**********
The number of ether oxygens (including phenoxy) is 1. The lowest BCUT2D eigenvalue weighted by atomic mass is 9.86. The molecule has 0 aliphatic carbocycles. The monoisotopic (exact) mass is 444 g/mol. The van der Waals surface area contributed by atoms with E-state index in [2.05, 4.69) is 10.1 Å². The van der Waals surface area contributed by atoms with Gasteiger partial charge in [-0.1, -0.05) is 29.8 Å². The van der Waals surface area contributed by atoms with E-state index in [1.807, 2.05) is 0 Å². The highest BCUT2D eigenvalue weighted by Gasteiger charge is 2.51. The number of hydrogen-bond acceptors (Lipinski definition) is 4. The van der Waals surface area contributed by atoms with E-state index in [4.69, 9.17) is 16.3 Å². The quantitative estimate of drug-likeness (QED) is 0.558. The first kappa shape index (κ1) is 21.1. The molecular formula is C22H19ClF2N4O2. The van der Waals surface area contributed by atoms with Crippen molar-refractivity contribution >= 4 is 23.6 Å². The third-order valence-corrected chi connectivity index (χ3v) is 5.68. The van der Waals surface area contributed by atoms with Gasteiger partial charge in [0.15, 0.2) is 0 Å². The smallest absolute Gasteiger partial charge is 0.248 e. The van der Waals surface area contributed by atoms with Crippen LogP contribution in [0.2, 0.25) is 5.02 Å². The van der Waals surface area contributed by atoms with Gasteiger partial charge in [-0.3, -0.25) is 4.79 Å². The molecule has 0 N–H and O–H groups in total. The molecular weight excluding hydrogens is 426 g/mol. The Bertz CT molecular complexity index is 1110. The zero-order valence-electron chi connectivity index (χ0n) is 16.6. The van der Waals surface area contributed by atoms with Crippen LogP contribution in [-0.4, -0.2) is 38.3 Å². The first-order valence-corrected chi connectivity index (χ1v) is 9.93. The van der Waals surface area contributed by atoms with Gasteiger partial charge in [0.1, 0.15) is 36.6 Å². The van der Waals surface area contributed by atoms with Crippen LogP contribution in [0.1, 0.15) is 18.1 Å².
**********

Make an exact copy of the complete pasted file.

The number of ether oxygens (including phenoxy) is 1. The lowest BCUT2D eigenvalue weighted by atomic mass is 9.86. The molecule has 0 aliphatic carbocycles. The monoisotopic (exact) mass is 444 g/mol. The van der Waals surface area contributed by atoms with E-state index in [2.05, 4.69) is 10.1 Å². The van der Waals surface area contributed by atoms with Gasteiger partial charge in [-0.1, -0.05) is 29.8 Å². The van der Waals surface area contributed by atoms with E-state index in [1.807, 2.05) is 0 Å². The highest BCUT2D eigenvalue weighted by Gasteiger charge is 2.51. The number of hydrogen-bond acceptors (Lipinski definition) is 4. The van der Waals surface area contributed by atoms with E-state index in [4.69, 9.17) is 16.3 Å². The quantitative estimate of drug-likeness (QED) is 0.558. The first kappa shape index (κ1) is 21.1. The molecular formula is C22H19ClF2N4O2. The van der Waals surface area contributed by atoms with Crippen molar-refractivity contribution >= 4 is 23.6 Å². The third-order valence-corrected chi connectivity index (χ3v) is 5.68. The van der Waals surface area contributed by atoms with Gasteiger partial charge in [0.15, 0.2) is 0 Å². The smallest absolute Gasteiger partial charge is 0.248 e. The van der Waals surface area contributed by atoms with Crippen LogP contribution in [0.2, 0.25) is 5.02 Å². The van der Waals surface area contributed by atoms with Gasteiger partial charge in [-0.3, -0.25) is 4.79 Å². The molecule has 0 N–H and O–H groups in total. The molecular weight excluding hydrogens is 426 g/mol. The Bertz CT molecular complexity index is 1110. The zero-order valence-electron chi connectivity index (χ0n) is 16.6. The van der Waals surface area contributed by atoms with Crippen LogP contribution in [-0.4, -0.2) is 38.3 Å². The first-order valence-corrected chi connectivity index (χ1v) is 9.93. The van der Waals surface area contributed by atoms with Gasteiger partial charge in [0.1, 0.15) is 36.6 Å². The van der Waals surface area contributed by atoms with Crippen LogP contribution in [0.1, 0.15) is 18.1 Å².